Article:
Choose 5 or 30 lbs.
Chia seeds (Salvia hispanica) are small seeds with a very mild, nutty flavor, unusual thickening properties, and a lot of nutritional benefits. They’re one of the highest known vegetable sources of Omega-3 fatty acids while also being high in calcium, phosphorus, manganese and fiber. They’re often consumed for their nutritive properties, but can also be used as a gluten free thickener, vegetarian gelling agent, or egg substitute in baking.
Chia seeds were very important to the ancient Inca & Mayan diets, and have long been prized for their nutrition, tendency to promote better digestive health, and ability to better regulate energy release.
White & black chia seeds are essentially the same in terms of nutrition, texture, and flavor, they only vary in appearance.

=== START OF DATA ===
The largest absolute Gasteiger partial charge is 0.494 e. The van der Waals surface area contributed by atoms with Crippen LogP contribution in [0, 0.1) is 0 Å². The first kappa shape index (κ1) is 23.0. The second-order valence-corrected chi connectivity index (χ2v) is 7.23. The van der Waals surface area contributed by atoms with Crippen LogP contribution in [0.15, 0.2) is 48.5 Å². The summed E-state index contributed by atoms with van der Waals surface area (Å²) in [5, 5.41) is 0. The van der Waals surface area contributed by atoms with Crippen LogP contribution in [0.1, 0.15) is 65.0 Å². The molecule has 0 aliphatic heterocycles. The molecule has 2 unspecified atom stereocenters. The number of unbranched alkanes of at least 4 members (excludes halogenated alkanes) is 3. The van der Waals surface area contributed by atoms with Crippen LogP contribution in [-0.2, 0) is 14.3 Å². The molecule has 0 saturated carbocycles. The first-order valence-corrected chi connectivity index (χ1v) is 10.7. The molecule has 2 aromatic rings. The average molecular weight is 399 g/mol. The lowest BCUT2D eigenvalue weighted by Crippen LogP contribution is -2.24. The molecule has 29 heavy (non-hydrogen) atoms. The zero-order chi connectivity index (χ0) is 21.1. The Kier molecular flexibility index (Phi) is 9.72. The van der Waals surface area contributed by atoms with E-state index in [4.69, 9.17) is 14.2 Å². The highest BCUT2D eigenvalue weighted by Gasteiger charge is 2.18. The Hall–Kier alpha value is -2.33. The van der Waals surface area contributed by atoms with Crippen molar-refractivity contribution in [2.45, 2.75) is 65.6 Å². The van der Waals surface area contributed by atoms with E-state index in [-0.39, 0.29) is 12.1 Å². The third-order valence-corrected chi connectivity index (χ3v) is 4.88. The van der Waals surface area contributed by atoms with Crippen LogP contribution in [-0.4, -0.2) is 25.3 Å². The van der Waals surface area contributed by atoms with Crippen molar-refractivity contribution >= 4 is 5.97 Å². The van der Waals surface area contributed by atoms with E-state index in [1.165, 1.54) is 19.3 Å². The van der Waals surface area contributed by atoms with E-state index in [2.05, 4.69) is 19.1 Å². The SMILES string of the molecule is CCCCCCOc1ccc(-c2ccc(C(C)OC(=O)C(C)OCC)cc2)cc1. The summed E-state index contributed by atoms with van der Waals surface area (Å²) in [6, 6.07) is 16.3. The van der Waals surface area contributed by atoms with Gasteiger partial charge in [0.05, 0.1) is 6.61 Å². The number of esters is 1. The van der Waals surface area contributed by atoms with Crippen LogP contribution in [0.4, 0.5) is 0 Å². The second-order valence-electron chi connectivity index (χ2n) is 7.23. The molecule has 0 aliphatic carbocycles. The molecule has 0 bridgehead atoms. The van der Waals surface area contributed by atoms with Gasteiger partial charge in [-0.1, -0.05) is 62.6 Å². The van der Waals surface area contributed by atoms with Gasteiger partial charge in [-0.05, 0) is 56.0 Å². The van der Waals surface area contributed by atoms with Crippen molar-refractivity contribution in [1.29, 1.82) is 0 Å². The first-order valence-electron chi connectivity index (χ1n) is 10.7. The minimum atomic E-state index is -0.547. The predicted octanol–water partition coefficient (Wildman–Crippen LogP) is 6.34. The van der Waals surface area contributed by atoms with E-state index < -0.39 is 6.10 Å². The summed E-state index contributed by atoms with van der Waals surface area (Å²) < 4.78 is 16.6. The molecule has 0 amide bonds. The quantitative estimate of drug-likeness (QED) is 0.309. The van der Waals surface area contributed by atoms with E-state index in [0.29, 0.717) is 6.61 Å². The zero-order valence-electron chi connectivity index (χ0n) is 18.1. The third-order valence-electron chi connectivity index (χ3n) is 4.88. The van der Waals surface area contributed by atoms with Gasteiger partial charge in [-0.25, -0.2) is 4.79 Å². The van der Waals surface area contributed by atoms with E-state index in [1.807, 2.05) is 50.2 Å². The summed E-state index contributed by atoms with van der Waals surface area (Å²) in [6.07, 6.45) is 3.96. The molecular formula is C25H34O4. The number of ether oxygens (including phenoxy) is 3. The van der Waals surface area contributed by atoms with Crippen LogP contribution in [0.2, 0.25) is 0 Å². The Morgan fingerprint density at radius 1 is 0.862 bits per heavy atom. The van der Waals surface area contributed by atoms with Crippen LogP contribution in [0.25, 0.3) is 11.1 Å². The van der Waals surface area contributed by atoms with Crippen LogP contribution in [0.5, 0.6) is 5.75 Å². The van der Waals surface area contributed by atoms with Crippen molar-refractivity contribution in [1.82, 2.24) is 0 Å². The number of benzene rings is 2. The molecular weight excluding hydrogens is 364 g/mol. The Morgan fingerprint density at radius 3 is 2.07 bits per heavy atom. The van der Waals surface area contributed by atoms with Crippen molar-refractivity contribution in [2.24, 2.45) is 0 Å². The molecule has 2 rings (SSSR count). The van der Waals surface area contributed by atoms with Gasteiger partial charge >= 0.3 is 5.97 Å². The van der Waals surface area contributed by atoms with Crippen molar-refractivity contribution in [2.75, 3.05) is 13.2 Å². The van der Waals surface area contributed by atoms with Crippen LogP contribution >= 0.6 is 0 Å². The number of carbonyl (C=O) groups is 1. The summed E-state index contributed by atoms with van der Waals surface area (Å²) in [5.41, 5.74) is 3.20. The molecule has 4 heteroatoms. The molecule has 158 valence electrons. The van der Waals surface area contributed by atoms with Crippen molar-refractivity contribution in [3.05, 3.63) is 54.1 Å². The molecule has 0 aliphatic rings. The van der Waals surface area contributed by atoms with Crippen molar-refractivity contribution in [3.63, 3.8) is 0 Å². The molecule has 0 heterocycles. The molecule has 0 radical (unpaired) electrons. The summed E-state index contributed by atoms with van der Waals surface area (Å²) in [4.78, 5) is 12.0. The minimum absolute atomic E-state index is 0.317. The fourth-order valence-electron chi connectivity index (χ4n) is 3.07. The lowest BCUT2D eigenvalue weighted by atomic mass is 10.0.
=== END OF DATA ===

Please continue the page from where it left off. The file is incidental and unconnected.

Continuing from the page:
Store chia seeds in an air-tight container in a cool, dry, dark place.
RECIPES & TIPS
White & black chia seeds can be used interchangeably, the only difference is appearance.
Chia seeds can be eaten as a snack, sprinkled onto salads, cereals, yogurt, etc. They can be added whole or ground (in a food processor, spice grinder, or clean coffee grinder) to soups, stews, smoothies, sauces, etc as a source of nutrients or a gluten free thickener.
They can also be added to flavorful liquids to create nutritious & delicious gels or a vegan egg substitute for baked goods.
Producing Chia Seed Gels:
Mix chia seeds into lukewarm water at a ratio of 9 parts water to 1 part chia seeds. Wait five minutes, then whisk again, cover, and refrigerate until needed (up to two weeks).
Chia Seeds as an Egg Substitute:
Gel 1 tbsp of ground chia seeds in 3 tbsp of water for each egg you wish to replace in a baking recipe.